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Archaeology is the study of the artefacts and other physical evidence left by past societies of humans and closely related species. It uses scientific analysis of field samples to inform historical understanding.
The advent of Acheulian stone-tool technologies 1.75 million years ago is likely to have coincided with changes in early human cognition. Using functional near-infrared spectroscopy neuroimaging, modern Acheulian toolmakers are shown to use the same brain network as is involved in playing the piano.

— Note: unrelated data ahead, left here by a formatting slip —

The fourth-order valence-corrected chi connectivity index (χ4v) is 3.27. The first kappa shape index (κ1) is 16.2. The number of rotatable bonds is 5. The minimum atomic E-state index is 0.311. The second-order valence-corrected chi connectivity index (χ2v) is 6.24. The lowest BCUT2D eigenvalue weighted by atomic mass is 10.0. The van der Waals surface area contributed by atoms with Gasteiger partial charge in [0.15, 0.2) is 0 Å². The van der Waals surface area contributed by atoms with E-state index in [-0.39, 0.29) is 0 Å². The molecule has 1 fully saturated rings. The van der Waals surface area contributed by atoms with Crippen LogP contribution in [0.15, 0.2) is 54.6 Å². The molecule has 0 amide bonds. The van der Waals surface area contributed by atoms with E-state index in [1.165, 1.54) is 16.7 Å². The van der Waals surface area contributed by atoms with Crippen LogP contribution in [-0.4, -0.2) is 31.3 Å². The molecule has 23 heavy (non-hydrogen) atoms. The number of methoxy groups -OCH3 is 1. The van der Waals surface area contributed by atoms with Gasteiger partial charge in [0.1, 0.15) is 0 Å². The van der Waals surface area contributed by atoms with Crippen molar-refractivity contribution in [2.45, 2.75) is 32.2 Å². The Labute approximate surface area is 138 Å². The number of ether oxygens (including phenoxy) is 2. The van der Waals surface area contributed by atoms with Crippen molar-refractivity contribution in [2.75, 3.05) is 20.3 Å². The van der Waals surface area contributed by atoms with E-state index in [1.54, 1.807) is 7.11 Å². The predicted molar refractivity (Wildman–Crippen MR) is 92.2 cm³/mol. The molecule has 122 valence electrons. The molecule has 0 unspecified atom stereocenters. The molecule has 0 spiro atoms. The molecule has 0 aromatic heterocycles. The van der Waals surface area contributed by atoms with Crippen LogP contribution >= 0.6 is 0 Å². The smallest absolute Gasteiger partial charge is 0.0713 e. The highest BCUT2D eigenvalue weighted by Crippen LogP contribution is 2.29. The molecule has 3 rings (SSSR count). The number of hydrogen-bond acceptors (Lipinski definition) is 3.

Evidence of mastodon bone modifications for marrow extraction and/or tool production, found in the presence of hammerstones and anvils that showed use-wear and impact marks, suggest the presence of Homo in North America around 130 thousand years ago.
Analysis of Aboriginal Australian mitochondrial genomes shows geographic patterns and deep splits across the major haplogroups that indicate a single, rapid migration along the coasts around 49–45 ka, followed by longstanding persistence in discrete geographic areas.
A revised timeline for the arrival of settlers on Mangaia island in Polynesia reveals the resilience of this population, which overcame an environmental crisis through bold measures to support a sustainable society.